Fact sheet
Drug use and HIV/AIDS




As the HIV/AIDS epidemic continues to spread, its association with drug use is becoming more apparent. But, in many countries, that potentially deadly link is still being ignored.



• The use of drugs—legal or illicit—is a universal phenomenon with sometimes-deadly consequences. Now there is increasing evidence that drug use is playing a major role in the spread of HIV/AIDS.

• Those most at risk are injecting drug users who share needles and other contaminated equipment, which is a highly effective way of transmitting the virus from one person to another.

• Whether injected or not, mind-altering drugs are also associated with behaviour that can increase the risk of HIV infection. For example, the lack of inhibition associated with some drugs may result in unprotected sex, while intoxication can complicate condom use or the ability to negotiate safer sex. Rape and coerced sex are also associated with drug use.

• Alcohol—one of the most widely used drugs in the world—is associated with risky sexual behaviour and the spread of HIV.

• In some countries, drug users are disproportionately likely to be involved in the sex industry, increasing their risk of infection and the chances of the virus spreading to the wider community.

• Drug use can also arise from HIV infection. Occasionally, people living with the virus resort to drugs to cope with psychological and social problems.

• Injecting drug users rank among the groups most vulnerable to HIV/AIDS, because they are often also poor and marginalized.

A growing factor in the epidemic

• Injecting drug use is a rapidly growing phenomenon in all regions (including, most recently, Africa). It is estimated that about 10% of HIV infections globally result from injecting drug use. In some European and Asian countries, more than half of HIV infections are attributed to injecting drug use.

• In 1992, only 80 countries reported injecting drug use within their borders, compared with 136 in 2000.

• In Central and Eastern Europe, HIV prevalence rates were low until 1995, when evidence emerged that the virus was spreading rapidly among injecting drug users in several cities. The first outbreaks were reported in 1995 in the Ukrainian cities of Odessa and Nikolayev.

Cutting the links

• Countries need ideally to implement a comprehensive package of care for HIV prevention among drug users. Such a package should offer a variety of service options, include detoxification programmes, support therapeutic communities, ensure access to clean needles and syringes, and provide substitution therapy (for example, methadone treatment), as well as condoms and HIV counselling. The services should have a wide reach and safeguard users’ human rights.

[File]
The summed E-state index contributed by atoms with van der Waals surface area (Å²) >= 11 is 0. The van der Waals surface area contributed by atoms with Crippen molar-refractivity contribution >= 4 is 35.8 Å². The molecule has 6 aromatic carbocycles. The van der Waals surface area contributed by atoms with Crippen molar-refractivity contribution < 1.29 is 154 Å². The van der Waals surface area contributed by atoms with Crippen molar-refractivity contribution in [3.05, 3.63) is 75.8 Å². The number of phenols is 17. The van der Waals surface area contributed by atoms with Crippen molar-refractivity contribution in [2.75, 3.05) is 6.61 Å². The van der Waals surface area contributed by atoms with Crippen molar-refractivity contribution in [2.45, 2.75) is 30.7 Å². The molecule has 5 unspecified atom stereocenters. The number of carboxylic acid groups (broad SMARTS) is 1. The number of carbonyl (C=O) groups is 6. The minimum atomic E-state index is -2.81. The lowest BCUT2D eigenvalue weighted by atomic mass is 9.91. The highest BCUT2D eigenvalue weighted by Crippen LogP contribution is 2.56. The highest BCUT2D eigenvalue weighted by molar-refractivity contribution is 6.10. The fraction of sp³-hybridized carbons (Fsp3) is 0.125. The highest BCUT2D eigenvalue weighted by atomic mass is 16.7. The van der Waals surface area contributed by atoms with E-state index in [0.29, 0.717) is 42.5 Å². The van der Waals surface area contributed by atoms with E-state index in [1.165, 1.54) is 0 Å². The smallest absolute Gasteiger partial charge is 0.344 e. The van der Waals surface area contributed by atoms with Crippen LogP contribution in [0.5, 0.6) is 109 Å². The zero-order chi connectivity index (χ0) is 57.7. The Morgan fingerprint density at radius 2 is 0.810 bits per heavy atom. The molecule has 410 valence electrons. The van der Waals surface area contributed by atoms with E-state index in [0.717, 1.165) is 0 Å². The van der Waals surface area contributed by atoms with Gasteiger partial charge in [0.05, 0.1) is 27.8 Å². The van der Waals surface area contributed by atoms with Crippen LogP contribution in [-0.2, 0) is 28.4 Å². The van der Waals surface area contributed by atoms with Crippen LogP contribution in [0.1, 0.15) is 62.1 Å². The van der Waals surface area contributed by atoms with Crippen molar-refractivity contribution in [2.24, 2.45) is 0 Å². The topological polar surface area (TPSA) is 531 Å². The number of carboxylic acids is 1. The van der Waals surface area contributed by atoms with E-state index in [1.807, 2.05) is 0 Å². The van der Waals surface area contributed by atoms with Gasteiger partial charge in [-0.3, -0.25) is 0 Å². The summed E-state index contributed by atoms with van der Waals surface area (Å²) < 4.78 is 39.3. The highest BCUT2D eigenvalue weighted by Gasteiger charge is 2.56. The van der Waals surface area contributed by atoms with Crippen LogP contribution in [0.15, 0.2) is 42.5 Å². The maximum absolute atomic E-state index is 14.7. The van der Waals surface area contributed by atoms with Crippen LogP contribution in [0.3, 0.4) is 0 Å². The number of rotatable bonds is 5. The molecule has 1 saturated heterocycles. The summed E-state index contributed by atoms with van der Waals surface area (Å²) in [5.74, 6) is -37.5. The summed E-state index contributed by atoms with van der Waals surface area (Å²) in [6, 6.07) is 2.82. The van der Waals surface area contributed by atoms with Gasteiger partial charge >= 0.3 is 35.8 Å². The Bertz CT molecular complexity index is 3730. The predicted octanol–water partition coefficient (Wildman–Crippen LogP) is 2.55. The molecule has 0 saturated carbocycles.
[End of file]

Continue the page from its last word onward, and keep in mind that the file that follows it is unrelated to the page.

• Outreach services are crucial. Because they operate outside conventional channels, working hours and settings, they are much more effective at reaching people who might be living on the margins of society. These services tend to focus on HIV prevention activities that can protect drug users and their families against infection, and encourage them to take advantage of abuse treatment and medical care.

• A project to prevent drug use and HIV infection has been operating successfully in Brazil since 1994. It targets at-risk teenagers, as well as injecting drug users, and has reached more than 100,000 students, while providing preventative education and care to about 8,000 drug users.

• Treatment and rehabilitation services for drug users are equally important. By identifying drug users early on and providing them with prompt treatment, programmes can reduce the odds of them shifting to more dangerous practices such as injecting drugs. The same programmes can offer drug users (injecting or otherwise) additional services that reduce their risk of infection.

• Additional social support and welfare services are another facet of an effective response. In view of the many social and welfare problems that drug users experience, long-term measures are needed to improve their quality of life. Those measures should aim at reducing poverty, improving education and employment opportunities, extending access to essential legal and social services, and offering psychosocial support.

• Efforts aimed at preventing drug use in the first place are central to HIV/AIDS prevention, since they help protect vulnerable groups (especially young people) from dependencies that could increase their risk of infection. Strategies include projects that help build life skills and promote healthier lifestyles.


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